The Art of Interactive Design

My rather fragmented reading notes for Chris Crawford’s book The Art of Interactive Design. I read it because I had enjoyed Crawford’s game Trust & Betrayal: The Legacy of Siboot and found what he had to say about video games interesting, if not something I agreed with.



  • Start with the Verbs
    • “This is the first and foremost rule of good interactive design, and the word rule is truer than guideline in this case.”
  • Don’t Start with the Technology
  • Be on Guard against the Egotistical Tendency to Speak
    • “Most designers are egotists who would rather inundate the user with their brilliant expressions than actually let the user do something.”
  • Keep It Fast
    • “All software requires some combination of three fundamental resources: memory, execution time, and the sweat of the programmers. You can always reduce one of these three by increasing the allocation of the other two.”
  • Organize Verbs into Manageable Groups
    • Prioritize Verbs by Frequency of Use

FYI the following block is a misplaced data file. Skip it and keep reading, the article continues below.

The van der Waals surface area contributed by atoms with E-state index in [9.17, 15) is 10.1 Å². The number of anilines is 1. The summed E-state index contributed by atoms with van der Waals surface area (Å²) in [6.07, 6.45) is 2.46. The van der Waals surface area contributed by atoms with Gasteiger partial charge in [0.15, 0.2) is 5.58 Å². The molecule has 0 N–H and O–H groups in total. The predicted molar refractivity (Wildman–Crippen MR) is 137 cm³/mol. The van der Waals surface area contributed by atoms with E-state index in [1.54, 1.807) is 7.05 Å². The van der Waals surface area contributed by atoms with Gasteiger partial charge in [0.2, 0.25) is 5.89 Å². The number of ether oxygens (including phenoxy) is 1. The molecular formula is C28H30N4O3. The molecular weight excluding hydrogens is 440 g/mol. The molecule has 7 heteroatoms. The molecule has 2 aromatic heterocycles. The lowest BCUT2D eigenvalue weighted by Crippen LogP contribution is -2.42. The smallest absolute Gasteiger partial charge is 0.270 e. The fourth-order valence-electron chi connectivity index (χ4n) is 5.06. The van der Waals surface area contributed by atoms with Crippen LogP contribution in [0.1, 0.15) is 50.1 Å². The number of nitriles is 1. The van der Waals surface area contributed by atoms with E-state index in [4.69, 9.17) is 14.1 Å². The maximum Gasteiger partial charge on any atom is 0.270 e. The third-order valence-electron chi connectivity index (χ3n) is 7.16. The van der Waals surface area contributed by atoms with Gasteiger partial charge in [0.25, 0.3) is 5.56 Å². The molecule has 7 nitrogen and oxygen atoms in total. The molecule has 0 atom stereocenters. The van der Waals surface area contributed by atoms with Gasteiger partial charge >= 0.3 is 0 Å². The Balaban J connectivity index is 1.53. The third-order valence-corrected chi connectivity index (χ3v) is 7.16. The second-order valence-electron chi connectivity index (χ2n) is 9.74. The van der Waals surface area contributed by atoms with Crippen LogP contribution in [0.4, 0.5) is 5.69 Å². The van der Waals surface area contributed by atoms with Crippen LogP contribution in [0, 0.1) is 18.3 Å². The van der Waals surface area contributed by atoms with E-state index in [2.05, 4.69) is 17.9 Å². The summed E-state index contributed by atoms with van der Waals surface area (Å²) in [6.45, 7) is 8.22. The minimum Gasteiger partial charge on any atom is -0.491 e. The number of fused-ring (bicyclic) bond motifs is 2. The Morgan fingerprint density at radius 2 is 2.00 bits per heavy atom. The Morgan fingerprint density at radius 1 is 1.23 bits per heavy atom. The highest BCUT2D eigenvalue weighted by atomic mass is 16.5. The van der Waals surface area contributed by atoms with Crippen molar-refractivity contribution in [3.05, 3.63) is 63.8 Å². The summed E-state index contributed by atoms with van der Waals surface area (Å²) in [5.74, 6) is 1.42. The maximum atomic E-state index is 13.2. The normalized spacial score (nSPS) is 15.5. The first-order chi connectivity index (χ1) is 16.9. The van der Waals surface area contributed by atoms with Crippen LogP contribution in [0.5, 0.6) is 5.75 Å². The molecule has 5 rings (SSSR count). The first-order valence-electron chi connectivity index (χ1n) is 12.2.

• Be Square
    • Spatially (visual arrangements) and temporarily (e.g., the division of a game into levels)
  • Design the Loop as a Whole
  • Don’t Set Up False Expectations
  • Say What You Mean
  • Speak with One Voice in Five Tones
    • Primary Data Windows
    • Progress Reports
    • “I Screwed Up”
    • “I Can’t Handle That”
    • “I Need More Information”
  • Don’t Describe the Problem—Offer the Solution
    • Offer to substitute a font for one that wasn’t found


To put a human face on software is risky, as it is too easy to break the illusion and hurt your trust with the customers. The author suggests using software agents that match their appearance and speech to their intelligence and abilities, rather than pretend to be more human than they are. (For example, by making them cartoony.)